Intergenerational Transmission of Indigenous Languages and Schooling Inequalities in Peru
This paper aims to determine how differences in the linguistic legacy of parents with native language in Peru, influence the production of schooling inequalities among their children.
Using National Household Survey 2007 data on children whose parents have an indigenous language as mother tongue, first, we describe how parents transmit their native mother tongue to their children, finding that: more than half of the children did not inherit the native language of their parents; about half of the children belong to brotherhoods that are entirely native speakers of Spanish, and that there is a greater tendency to inherit the language of parents in poor households and in rural areas.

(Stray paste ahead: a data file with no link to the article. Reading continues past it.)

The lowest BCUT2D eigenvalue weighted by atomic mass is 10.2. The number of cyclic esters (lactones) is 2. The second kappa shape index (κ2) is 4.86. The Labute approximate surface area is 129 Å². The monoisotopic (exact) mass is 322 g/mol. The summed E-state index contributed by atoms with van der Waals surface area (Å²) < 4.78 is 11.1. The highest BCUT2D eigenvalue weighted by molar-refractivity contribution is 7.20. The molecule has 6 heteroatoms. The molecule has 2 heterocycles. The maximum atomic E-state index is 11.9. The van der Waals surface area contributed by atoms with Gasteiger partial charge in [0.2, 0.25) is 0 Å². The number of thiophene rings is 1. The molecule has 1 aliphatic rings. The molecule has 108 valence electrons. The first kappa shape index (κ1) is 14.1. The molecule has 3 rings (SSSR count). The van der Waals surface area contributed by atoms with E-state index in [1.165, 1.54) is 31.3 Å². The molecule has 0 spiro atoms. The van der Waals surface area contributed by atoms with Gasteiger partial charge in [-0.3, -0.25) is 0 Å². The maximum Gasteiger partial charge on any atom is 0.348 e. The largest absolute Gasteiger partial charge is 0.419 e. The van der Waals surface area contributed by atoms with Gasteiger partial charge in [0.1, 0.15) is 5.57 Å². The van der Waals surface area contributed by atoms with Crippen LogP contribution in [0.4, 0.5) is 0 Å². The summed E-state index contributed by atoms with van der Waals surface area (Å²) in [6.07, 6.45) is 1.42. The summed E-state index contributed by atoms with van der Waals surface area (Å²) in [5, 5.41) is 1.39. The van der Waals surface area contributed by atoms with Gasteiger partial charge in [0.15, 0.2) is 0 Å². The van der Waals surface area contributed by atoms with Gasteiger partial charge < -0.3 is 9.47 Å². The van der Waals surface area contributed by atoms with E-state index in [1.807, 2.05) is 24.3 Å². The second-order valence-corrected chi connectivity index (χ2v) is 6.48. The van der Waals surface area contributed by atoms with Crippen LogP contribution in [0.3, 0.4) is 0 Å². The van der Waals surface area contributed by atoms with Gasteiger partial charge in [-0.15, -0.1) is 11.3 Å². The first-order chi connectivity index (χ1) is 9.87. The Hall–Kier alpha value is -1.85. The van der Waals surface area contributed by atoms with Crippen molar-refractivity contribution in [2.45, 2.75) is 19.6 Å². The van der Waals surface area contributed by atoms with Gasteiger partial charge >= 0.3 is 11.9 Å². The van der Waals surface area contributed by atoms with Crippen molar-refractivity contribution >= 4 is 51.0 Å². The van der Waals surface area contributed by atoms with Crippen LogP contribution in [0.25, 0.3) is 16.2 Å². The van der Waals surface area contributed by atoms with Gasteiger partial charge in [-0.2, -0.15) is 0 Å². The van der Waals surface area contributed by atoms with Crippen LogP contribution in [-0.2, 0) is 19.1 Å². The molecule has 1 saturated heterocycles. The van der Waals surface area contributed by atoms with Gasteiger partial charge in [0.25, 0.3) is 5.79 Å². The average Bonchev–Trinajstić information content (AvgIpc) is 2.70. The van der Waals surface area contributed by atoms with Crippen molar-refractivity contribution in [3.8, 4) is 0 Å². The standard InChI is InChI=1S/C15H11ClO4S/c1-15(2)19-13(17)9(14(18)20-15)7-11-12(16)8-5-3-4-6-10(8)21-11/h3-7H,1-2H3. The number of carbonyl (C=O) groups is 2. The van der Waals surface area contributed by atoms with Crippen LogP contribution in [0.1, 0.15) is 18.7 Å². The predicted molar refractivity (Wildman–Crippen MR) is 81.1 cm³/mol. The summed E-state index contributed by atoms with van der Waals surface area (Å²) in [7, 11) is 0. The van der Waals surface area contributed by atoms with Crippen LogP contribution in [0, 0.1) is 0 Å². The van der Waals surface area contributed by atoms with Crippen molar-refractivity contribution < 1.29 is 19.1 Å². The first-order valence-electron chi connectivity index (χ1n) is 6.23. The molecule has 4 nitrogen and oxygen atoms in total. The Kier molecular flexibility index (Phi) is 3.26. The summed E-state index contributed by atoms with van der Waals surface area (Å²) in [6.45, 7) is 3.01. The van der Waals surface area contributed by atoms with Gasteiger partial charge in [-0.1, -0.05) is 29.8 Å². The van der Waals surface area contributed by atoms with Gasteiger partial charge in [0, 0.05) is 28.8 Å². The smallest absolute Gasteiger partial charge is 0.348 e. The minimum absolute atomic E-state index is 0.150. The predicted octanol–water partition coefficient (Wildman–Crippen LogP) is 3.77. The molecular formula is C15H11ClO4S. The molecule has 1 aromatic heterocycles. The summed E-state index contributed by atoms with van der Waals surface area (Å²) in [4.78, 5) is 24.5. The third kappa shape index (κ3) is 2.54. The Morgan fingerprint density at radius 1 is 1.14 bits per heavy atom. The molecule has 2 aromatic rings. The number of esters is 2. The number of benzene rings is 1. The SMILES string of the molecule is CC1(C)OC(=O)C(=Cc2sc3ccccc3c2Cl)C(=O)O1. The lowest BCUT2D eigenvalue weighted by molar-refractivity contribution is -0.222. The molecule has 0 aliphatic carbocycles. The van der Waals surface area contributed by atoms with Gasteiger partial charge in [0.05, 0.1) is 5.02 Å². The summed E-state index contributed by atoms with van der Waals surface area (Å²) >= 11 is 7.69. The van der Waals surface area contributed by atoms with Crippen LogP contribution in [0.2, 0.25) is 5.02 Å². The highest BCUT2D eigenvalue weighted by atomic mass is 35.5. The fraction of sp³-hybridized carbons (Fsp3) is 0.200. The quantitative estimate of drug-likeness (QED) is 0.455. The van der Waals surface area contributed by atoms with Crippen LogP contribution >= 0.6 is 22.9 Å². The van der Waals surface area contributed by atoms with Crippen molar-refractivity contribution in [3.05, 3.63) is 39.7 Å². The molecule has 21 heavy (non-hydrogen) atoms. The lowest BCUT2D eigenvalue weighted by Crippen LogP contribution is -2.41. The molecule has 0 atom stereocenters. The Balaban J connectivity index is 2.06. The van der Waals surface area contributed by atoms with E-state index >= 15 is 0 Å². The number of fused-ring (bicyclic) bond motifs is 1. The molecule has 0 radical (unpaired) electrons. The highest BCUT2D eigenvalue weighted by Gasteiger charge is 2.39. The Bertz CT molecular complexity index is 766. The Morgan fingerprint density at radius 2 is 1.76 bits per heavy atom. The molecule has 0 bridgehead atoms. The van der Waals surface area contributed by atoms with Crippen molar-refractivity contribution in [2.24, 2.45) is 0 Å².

Then, we build four logistic regression models to determine de influence of the mother tongue on: the probability of pass the school year, assisting with delay of grade and delay of level to primary school; and to achieve basic school, controlling by socio-demographic and educational policies variables. We find that: children who inherited indigenous language are more likely to attend with delay of grade at primary school and do not achieve basic education. However, we not find a significant influence of this language on attended with delay of level the primary school, probably linked to a "selection effect" of continuing in school while child have the formal age for the level which is attending (well documented in literature). Also, we have not find significant influence of having Spanish mother tongue on the pass school year, probably linked to a dilution of its effect by variables like: age, condition of poverty and of migration of their parents.